This has been borne out to me in a very real way over the last few months. I coach middle school basketball. I coached boys in the fall, and I am coaching girls right now.
It is so obvious which players have played a lot, which have played a little, and which have never played before. The players’ skills, movement on the court, and understanding of the game say everything about the amount of time they have spent playing it.
And while a high degree of athleticism from other sports helps those who have never played before, it does not replace good, old-fashioned experience in the sport they are playing.
Three Important Elements to Teach
There are three important elements that we need to teach kids beginning at a young age:
- Individual skills for success
- Understanding of how to play their game
- How to be a good teammate and an athlete of great character
If we teach them the individual skills necessary for success, they will start to improve at the game. The more they improve, the more they will like how they are performing. The more they like how they are performing, the more they will want to improve. A Cycle of Success will have been started. That’s where the fun is being good concept will start for them.
If we teach them how to play the game, they will know where to go and where not to go. They will also learn why they should or shouldn’t go to those places, as well as the best ways to get there. Again, this will put them into positions to then take advantage of the skills they have learned, leading to success, which will lead to them enjoying the experience more.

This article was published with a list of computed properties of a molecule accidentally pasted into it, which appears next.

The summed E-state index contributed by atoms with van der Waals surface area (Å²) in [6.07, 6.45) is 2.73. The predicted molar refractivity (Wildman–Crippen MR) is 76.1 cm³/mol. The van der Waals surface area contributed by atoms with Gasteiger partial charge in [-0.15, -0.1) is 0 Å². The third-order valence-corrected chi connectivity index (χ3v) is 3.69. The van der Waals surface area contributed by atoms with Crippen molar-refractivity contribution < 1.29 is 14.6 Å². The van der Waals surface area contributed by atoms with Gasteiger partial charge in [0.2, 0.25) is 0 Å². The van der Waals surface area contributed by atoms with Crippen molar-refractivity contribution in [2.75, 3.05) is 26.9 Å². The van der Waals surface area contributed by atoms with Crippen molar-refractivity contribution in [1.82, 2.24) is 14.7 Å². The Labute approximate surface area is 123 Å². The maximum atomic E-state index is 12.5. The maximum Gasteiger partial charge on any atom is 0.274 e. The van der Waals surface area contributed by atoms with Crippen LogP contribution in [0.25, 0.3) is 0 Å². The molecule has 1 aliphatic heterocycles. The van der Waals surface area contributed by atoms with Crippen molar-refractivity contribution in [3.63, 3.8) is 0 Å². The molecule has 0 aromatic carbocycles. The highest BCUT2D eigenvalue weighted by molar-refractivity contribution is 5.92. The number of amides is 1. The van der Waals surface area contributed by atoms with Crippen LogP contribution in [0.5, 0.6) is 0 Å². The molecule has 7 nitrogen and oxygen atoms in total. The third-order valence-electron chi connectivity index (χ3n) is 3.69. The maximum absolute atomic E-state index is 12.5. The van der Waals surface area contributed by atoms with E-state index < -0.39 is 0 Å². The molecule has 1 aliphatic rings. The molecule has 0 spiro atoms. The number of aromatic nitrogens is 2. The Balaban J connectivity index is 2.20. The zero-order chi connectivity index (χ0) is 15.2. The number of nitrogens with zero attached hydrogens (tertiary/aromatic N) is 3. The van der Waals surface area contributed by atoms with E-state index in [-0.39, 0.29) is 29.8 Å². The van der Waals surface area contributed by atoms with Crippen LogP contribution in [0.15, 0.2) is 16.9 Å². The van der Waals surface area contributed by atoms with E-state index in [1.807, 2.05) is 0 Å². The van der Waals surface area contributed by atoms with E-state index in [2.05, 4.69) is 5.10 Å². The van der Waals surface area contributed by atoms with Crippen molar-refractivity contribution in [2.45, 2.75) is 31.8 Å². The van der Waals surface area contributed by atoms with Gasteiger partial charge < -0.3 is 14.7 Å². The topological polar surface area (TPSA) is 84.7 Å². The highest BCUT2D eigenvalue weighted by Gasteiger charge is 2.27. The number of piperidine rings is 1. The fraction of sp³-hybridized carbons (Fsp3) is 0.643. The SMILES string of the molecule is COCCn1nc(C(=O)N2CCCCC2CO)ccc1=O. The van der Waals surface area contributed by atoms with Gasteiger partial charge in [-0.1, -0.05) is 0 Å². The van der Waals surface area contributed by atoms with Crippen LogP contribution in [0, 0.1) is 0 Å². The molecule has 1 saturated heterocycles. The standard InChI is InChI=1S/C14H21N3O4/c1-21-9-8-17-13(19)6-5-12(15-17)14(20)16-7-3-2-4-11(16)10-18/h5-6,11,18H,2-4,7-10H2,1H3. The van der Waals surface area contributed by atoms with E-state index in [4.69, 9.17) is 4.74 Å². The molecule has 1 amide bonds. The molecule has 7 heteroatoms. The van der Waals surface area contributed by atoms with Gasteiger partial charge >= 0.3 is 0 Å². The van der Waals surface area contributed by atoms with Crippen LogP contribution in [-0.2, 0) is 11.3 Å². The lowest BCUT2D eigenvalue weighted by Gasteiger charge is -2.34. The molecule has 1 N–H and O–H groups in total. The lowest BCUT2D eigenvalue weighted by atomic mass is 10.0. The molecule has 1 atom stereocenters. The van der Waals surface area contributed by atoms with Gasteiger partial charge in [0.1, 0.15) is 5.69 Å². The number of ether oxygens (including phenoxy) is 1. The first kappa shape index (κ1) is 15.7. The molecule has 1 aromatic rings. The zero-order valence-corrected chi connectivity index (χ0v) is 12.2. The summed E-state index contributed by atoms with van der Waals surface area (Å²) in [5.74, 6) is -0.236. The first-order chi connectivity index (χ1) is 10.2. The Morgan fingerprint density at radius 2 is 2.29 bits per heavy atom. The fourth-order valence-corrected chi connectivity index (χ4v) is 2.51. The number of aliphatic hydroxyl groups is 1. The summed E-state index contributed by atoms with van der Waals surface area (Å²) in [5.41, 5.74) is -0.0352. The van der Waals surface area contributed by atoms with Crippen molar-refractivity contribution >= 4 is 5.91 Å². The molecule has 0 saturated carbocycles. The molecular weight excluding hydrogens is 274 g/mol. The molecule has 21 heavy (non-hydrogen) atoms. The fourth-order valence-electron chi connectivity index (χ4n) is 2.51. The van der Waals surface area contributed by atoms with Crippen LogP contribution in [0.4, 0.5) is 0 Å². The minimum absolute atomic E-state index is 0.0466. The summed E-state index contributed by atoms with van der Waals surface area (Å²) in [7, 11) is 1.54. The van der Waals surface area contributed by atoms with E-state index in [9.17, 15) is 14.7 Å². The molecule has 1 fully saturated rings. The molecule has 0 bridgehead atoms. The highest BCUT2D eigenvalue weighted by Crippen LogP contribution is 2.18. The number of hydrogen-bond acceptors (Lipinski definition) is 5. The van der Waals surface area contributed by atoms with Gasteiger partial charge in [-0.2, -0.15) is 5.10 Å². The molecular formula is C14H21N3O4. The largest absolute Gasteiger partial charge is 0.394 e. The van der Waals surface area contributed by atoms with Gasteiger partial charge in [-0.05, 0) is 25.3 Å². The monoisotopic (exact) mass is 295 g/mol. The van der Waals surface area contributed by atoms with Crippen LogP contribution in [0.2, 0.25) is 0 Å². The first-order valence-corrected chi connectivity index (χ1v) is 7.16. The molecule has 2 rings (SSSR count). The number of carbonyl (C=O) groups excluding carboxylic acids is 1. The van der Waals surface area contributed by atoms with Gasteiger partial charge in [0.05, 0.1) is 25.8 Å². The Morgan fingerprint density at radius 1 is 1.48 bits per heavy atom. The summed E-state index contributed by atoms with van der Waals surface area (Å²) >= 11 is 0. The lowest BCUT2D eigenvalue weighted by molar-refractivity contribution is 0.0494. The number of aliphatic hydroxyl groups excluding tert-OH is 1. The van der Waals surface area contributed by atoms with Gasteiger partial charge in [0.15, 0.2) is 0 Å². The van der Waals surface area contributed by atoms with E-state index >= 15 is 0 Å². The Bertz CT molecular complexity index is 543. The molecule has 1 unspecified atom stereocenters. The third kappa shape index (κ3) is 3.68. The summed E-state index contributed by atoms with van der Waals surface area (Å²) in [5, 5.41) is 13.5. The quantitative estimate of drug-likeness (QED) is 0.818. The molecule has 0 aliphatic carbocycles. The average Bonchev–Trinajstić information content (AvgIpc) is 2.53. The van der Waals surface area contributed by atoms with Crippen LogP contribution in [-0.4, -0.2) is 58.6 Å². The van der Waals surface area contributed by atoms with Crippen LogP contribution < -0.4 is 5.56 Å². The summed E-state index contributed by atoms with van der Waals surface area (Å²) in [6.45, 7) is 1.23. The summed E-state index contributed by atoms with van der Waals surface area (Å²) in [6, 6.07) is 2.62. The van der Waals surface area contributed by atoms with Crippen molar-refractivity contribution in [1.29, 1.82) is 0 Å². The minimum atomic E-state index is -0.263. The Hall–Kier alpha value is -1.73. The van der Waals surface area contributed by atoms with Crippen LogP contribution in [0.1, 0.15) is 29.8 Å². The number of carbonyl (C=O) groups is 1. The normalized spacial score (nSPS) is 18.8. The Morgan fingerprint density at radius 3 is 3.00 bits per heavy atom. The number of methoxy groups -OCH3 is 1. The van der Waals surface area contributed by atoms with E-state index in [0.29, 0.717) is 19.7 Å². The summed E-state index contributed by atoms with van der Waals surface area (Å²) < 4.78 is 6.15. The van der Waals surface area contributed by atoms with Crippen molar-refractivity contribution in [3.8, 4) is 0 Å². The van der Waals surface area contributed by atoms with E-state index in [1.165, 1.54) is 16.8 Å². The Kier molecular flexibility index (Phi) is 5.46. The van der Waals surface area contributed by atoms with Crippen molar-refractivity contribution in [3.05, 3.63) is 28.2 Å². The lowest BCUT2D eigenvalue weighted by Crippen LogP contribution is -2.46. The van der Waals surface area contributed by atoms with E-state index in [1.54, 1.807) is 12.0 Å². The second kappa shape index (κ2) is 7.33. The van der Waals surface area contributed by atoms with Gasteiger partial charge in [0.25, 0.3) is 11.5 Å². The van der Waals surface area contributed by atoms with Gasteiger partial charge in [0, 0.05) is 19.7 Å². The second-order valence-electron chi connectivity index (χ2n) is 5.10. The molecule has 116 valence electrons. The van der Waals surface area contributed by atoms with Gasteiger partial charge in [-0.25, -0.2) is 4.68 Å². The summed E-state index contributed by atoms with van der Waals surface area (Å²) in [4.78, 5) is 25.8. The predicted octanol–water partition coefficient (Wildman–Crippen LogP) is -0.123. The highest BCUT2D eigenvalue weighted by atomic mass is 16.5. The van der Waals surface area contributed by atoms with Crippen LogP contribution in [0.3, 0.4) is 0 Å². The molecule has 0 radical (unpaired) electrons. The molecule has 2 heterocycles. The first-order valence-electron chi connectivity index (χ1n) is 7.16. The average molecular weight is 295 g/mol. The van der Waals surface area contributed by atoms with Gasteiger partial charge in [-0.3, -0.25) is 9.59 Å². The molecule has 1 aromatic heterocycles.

Finally, if we teach them what it means to be a good teammate and how an athlete with great character is supposed to behave, not only will they be better teammates and athletes, but also their teammates will like playing with them more. If we can build teams filled with kids who have a team-first attitude and display the characteristics necessary to be an athlete of great character, those teams will be fun to be a part of, while also having their share of scoreboard success.
Don’t Overload Them
While we need to start them young and instill in them the three elements discussed above, we must not overload them with too much at a young age. Again, the #1 focus should be on them having fun.
Don’t overload them with too many skills to develop, too many strategies and plays to learn, and too many “important lessons on life.” Focus on fundamental skill development, basic strategy, and a smattering of life/team lessons that come naturally from within the flow of your training sessions and contests.
The goal is for them to find their passion for the sport and for us to help them find that passion, recognize it, and develop it. We do that by providing ample opportunities to play and work on their sport.
As they get older, the training sessions will get longer, there will be more training sessions per season, and there will be more contests, too. Older athletes are much better able to handle those increases than younger athletes. But, again, even at the older ages, don’t overload them with too much.
Coaches, athletes, and parents need to understand the impact of the compound effect dynamic in sports. If we start to use this idea with kids beginning at a young age, over time they will see their investment in their sports pay huge dividends. Like an interest-bearing bank account that grows over time, their skill development, understanding of the game, and ability to become great teammates and athletes of character will also grow over time.
And the end result?
A positive, joyful, fun athletic experience filled with much personal and team success.
After all, isn’t that what we should be seeking to create as an athletic experience for all of our athletes?